She was taking voice lessons at the time. Her teacher gave her an exercise where she was to read out of some religious pamphlet. The reading ended with these words: "God loves me." She finished the reading, put the pamphlet down. The teacher said, "I want you to read that last sentence again." So she picked it up, read it again, this time somewhat sarcastically, then put it down again. The teacher said, "Read it again." She read it again. Then she described what happened. "After about the seventh repetition I began to sense there might be some truth in this statement. That there was a possibility that God really loves me, Maya Angelou. I suddenly began to cry at the grandness of it all. I knew if God loved me, I could do wonderful things. I could do great things. I could learn anything. I could achieve anything. For what could stand against me with God, since one person, any person, with God form a majority now."  

There are many people who are just like that. They think it is unbelievable that God would know me, that God would love me, that God would know my name. Just the grandness of it, as Maya Angelou says, that God would really love me. But that is the gospel. He seeks you until he finds you. She found that God found her, in San Francisco. 

Mark Trotter
5. Admitting We Need Help 

Sign seen in a textile mill, "When your thread becomes tangled, call the foreman." A young woman was new on the job. Her thread became tangled and she thought, "I'll just straighten this out myself." She tried, but the situation only worsened. Finally she called the foreman. "I did the best I could," she said. "No you didn't. To do the best, you should have called me."  

6. Where Are We At the Parable's End?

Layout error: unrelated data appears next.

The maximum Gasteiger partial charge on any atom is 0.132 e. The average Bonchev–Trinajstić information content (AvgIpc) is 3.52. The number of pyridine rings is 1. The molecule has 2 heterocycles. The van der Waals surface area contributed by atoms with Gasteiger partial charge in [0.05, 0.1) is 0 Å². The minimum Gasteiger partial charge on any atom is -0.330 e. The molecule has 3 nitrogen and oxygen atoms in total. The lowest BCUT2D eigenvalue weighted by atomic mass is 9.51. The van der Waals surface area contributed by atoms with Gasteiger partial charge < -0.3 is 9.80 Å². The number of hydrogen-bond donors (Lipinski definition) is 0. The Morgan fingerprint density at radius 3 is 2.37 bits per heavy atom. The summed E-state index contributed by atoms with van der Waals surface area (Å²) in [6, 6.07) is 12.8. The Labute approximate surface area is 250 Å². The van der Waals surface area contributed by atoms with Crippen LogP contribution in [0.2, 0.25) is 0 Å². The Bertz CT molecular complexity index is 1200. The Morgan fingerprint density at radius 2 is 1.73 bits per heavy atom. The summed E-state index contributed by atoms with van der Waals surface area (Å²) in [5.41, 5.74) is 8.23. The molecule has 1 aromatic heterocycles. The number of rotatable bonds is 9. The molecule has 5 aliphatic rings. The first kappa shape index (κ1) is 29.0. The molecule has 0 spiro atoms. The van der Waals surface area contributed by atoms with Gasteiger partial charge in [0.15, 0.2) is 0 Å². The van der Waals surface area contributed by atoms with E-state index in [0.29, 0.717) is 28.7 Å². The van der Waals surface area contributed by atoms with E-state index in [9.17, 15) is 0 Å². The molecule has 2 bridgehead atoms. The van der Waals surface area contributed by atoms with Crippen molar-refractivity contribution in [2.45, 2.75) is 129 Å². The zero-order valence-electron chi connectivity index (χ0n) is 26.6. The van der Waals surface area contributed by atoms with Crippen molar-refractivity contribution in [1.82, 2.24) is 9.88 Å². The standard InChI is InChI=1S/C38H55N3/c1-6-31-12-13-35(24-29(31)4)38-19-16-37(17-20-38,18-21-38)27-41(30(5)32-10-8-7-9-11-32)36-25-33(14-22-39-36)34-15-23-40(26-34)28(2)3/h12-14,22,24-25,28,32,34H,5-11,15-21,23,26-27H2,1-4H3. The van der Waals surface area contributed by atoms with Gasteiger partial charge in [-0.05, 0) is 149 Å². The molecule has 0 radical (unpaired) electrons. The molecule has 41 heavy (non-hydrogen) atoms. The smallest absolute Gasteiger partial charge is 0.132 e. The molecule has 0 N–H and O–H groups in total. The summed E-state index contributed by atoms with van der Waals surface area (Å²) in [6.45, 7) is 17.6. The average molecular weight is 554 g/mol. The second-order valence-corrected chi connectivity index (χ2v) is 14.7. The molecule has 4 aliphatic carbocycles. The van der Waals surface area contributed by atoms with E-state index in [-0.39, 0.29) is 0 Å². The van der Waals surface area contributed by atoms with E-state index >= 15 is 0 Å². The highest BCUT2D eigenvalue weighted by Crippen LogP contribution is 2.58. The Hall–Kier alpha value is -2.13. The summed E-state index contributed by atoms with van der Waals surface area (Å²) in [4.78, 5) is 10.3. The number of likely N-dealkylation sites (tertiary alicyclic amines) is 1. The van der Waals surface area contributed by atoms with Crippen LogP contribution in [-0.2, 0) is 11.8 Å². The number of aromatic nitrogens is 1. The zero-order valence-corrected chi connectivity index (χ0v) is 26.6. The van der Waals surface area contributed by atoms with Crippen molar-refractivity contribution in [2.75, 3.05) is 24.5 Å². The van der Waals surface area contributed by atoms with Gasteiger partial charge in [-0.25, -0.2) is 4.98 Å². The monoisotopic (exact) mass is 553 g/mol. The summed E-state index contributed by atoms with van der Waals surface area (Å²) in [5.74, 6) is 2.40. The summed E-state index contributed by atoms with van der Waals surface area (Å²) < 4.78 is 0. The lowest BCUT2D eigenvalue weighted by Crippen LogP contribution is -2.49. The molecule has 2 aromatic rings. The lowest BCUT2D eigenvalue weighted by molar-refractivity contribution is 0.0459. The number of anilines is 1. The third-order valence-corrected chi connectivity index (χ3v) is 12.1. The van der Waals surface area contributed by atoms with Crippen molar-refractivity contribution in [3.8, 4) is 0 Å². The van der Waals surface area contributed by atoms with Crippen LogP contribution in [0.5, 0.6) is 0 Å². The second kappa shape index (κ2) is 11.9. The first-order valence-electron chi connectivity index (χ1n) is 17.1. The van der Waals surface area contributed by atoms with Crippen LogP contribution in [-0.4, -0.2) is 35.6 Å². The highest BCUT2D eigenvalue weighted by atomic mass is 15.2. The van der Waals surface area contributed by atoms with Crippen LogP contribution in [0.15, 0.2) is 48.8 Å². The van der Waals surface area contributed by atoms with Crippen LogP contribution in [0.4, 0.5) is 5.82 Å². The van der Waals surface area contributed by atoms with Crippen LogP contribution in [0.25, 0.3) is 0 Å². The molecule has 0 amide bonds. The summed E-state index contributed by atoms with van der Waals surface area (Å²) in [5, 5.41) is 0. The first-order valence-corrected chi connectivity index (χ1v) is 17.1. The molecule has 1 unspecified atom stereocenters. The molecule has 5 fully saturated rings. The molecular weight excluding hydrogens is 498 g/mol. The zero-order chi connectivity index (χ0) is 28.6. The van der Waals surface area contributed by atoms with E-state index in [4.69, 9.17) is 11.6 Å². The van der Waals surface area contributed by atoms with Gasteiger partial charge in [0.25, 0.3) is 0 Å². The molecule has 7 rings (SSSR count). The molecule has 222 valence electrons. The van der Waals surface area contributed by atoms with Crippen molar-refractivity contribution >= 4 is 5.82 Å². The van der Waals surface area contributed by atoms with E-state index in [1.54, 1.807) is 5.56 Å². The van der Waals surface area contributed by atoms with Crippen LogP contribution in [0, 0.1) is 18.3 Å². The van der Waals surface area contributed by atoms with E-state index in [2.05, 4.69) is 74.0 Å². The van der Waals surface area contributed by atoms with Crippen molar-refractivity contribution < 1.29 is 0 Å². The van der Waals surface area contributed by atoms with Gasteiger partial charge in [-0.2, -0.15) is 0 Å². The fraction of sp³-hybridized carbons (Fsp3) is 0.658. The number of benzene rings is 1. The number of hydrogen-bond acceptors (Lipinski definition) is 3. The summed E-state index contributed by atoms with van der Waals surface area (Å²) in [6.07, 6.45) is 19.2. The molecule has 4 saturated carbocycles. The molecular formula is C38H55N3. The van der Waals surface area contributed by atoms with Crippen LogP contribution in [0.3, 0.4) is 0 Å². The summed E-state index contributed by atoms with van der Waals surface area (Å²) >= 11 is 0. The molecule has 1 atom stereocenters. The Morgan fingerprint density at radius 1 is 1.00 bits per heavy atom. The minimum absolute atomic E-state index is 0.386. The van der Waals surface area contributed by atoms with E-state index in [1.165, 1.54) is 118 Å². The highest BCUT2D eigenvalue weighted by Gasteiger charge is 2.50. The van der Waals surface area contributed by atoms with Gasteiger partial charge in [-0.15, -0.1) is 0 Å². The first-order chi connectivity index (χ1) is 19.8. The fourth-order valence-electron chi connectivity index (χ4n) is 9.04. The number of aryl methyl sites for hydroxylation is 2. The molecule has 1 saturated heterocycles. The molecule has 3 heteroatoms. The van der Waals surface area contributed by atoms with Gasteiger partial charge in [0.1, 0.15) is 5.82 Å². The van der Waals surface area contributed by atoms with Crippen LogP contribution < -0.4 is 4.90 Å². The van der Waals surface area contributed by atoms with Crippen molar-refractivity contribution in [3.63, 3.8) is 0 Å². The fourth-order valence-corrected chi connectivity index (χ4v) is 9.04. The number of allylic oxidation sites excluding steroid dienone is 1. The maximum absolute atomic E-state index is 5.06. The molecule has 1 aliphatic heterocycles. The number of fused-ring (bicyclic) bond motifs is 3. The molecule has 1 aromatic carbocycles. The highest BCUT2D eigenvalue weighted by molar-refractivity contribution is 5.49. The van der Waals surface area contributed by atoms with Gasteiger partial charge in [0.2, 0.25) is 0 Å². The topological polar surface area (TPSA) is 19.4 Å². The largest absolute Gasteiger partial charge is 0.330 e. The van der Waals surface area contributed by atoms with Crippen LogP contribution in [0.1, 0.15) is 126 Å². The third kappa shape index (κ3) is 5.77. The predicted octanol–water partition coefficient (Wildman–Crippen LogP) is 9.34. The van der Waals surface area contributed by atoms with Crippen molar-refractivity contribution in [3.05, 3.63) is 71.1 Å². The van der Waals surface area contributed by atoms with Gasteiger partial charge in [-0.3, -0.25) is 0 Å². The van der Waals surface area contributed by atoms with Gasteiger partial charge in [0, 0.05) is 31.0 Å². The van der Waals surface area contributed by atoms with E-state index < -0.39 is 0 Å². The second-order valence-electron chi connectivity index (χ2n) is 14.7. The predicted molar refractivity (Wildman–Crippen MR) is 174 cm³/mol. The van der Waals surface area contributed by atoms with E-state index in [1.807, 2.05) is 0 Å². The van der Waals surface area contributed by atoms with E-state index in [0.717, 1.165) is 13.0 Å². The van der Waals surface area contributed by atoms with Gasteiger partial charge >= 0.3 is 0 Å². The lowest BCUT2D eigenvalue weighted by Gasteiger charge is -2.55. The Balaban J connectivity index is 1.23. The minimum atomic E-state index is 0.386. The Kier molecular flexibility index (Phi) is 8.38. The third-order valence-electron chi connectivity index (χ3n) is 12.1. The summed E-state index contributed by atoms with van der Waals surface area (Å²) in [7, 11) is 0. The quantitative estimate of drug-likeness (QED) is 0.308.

Let's step back outside with the older brother, still in need of a shower, arms folded across his chest, the moral high road. "But when this son of yours came back ... you killed the fatted calf for him." He cannot even bring himself to acknowledge his brother with a name -- "this son of yours." A sense of unfairness, as you know, can turn venomous rather quickly.

So where are we at parable's end? Are we inside the party celebrating? Or are we standing outside with our arms folded, refusing to come in? Jesus will not tell us how this story will end. The father passionately invites the older son inside, "pleads with him" to join in the welcome. Curiously, however, we are never told what the older brother decides to do. The story ends but it doesn't end. You can almost hear the voice of Walter Cronkite saying, "You are there." Will we RSVP to a party thrown by an unfair God? Or will we stubbornly remain outside? In a world where God does not play fair, this parable forces us to make a choice. Who is the real "prodigal" here? Who is the real "waster"? From the beginning Jesus says that this is a story about two brothers. Which one is the authentic prodigal? Which one has yet to come home to the Father's extravagant love?

Frank G. Honeycutt, Sermons on the Gospel Reading, Cycle C, CSS Publishing
 7. Our Own Sin Is Hard To See
Let me tell you a true story. Back in 1893 there were a group of four sisters. The Cherry Sisters they called themselves, who made their stage debut in Cedar Rapids in a skit they wrote themselves. For three years, the Cherry Sisters performed to packed theaters throughout the Midwest. People came to see them to find out if they were as bad as they had heard. Their unbelievably atrocious acting enraged critics and provoked the audience to throw vegetables at the would-be actresses. Wisely, the sisters thought it best to travel with an iron screen which they would erect in front of the stage in self-defense.